Yellen explained: “the term “modern supply side economics” describes the Biden Administration’s economic growth strategy, and I’ll contrast it with Keynesian and traditional supply-side approaches.” She continued:
What we are really comparing our new approach against is traditional “supply side economics,” which also seeks to expand the economy’s potential output, but through aggressive deregulation paired with tax cuts designed to promote private capital investment.
So what’s different?
Modern supply side economics, in contrast, prioritizes labor supply, human capital, public infrastructure, R&D, and investments in a sustainable environment. These focus areas are all aimed at increasing economic growth and addressing longer-term structural problems, particularly inequality.
Yellen dismisses the old approach: “Our new approach is far more promising than the old supply side economics, which I see as having been a failed strategy for increasing growth. Significant tax cuts on capital have not achieved their promised gains. And deregulation has a similarly poor track record in general and with respect to environmental policies—especially so with respect to curbing CO2 emissions.” Indeed.
And Yellen notes what we have discussed on this blog many times.
Over the last decade, U.S. labor productivity growth averaged a mere 1.1 percent—roughly half that during the previous fifty years. This has contributed to slow growth in wages and compensation, with especially slow historical gains for workers at the bottom of the wage distribution.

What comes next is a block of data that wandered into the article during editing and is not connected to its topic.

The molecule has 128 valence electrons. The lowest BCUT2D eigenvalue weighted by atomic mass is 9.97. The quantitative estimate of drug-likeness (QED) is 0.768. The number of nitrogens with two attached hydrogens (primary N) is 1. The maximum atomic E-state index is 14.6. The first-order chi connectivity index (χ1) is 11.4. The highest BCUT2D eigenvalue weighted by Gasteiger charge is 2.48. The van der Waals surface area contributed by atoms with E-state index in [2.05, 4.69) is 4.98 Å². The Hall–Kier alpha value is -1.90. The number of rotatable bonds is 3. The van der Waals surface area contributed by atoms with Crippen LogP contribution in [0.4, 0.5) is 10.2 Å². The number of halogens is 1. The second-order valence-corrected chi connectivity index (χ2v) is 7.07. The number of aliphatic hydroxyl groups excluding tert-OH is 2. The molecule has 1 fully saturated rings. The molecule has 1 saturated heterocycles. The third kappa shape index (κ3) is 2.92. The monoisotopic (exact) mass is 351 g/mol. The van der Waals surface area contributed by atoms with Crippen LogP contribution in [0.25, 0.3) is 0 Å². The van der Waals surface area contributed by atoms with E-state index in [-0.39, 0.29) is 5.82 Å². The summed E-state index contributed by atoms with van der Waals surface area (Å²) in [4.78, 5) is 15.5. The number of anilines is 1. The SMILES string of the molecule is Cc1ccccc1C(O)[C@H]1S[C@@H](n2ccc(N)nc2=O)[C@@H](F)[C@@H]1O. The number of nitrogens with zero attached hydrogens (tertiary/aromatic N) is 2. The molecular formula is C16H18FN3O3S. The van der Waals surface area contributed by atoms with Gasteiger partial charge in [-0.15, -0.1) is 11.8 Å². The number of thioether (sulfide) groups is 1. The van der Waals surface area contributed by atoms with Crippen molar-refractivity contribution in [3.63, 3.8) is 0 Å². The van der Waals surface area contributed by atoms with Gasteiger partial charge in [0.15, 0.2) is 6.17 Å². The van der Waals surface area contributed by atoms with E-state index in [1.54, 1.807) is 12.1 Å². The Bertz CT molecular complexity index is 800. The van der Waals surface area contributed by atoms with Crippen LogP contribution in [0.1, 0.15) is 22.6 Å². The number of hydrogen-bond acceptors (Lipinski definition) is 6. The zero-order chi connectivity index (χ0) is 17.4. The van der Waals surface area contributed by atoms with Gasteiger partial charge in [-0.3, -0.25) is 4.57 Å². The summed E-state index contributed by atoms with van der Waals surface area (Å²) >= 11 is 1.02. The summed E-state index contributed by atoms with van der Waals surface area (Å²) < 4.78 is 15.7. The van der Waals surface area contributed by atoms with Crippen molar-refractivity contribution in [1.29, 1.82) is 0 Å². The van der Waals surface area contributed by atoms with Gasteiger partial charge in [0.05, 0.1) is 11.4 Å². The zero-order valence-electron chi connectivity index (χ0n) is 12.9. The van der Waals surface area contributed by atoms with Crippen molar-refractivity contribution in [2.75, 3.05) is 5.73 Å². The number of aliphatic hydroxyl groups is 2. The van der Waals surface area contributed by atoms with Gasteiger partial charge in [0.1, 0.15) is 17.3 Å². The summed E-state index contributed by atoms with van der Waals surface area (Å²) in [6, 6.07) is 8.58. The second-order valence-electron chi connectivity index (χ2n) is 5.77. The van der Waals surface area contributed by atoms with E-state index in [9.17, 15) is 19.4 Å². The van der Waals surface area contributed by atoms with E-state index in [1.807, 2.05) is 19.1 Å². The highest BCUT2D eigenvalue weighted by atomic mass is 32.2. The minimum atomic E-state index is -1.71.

Yellen directs her audience of mainstream economists to the nature of modern supply side economics. “A country’s long-term growth potential depends on the size of its labor force, the productivity of its workers, the renewability of its resources, and the stability of its political systems. Modern supply side economics seeks to spur economic growth by both boosting labor supply and raising productivity, while reducing inequality and environmental damage. Essentially, we aren’t just focused on achieving a high top-line growth number that is unsustainable—we are instead aiming for growth that is inclusive and green.” So MSSE-side economics aims to solve the fault-lines in capitalism in the 21st century.
How is this to be done? Basically, by government subsidies to industry, not by owning and controlling key supply-side sectors. As she put it: “the Biden Administration’s economic strategy embraces, rather than rejects, collaboration with the private sector through a combination of improved market-based incentives and direct spending based on empirically proven strategies. For example, a package of incentives and rebates for clean energy, electric vehicles, and decarbonization will incentivize companies to make these critical investments.” And by taxing corporations both nationally and through international agreements to stop tax-haven avoidance and other corporate tax avoidance tricks.